Dystopian drawing inspired by Norwich School artwork

PUBLISHED: 14:00 13 January 2018

Reece Jones� On The Corner of Carrow and Koblenz (After JS and ME Cotman), 2017.

Reece Jones� On The Corner of Carrow and Koblenz (After JS and ME Cotman), 2017.


Harriet Loffler tells how modern printmakers are being inspired by artists of the Norwich School.

Reece Jones’ On The Corner of Carrow and Koblenz (After JS and ME Cotman) is a 2017 charcoal drawing by the contemporary artist which is currently on display as part of the exhibition ‘We Came Here to Conquer’ at Norwich Castle Museum and Art Gallery.

The exhibition showcases a group of contemporary artists working with print and printmaking who were invited to create new work in response to the print collection. The collection spans more than 300 years and contains in the region of 12,000 works on paper. Traditionally printmaking was a means to reproduce a work of art. It was Rembrandt in the 17th century who established printmaking as an art form in its own right. Since then artists have experimented with the medium with great inventiveness and technical ingenuity.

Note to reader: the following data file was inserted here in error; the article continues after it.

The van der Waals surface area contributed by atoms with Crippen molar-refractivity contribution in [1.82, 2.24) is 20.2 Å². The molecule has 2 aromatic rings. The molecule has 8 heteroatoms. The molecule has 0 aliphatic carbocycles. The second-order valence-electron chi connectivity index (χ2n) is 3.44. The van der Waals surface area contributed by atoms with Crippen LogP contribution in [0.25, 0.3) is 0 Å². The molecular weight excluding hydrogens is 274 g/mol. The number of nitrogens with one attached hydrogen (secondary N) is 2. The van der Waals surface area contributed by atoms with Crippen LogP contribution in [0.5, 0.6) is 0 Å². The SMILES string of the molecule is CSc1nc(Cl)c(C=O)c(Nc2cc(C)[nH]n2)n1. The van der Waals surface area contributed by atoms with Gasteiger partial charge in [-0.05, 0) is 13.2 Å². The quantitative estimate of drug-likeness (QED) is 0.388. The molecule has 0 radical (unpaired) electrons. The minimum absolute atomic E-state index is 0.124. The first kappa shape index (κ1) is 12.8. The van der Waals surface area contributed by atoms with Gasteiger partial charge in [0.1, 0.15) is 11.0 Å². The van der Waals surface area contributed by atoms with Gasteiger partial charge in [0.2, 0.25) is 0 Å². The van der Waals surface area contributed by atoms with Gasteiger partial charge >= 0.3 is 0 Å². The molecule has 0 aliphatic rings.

For We Came Here to Conquer each of the artists selected a print or number of prints from the collection that provided the starting point or source material for their newly-commissioned work. These prints sit side by side with their responses creating a conversation between the past and the present.

The two works Reece Jones selected for the exhibition were of the same view of Norwich but by two different - albeit related - artists. Devil’s Tower, Norwich (date unknown) is a drawing by John Sell Cotman and The Devil’s Tower, Norwich Oct (1841) is a lithograph of the same view by Miles Edmund Cotman, John Sell Cotman’s eldest son. Through John Sell Cotman’s original version and his son’s subsequent published lithographic copy we see vivid representation in dialogue with artistic licence, romance and suggestion.

What makes Jones’ drawing so extraordinary is that is looks just like a print but is in fact a drawing which he carefully covered in varnish then stripped away with sandpaper to create the fine lines that run across the image. It’s at once realistic and dystopian and - much like the fictional scene conjured in the Cotman images – his work combines fact and interpretation to create something seemingly authentic - even when it is manifestly invented.

Harriet Loffler is Curator of Modern & Contemporary Art at Norwich Castle Museum and Art Gallery.

We Came Here to Conquer runs until March 25, and features Adam Bridgland, Charlie Barkus, Matthew Benington, Alec Game, Jade Jamean Lees, Reece Jones, Flora Parrott, Sophie Purchase, Carl Rowe, Aaron Scott Griffin and Gabrielle Walker.

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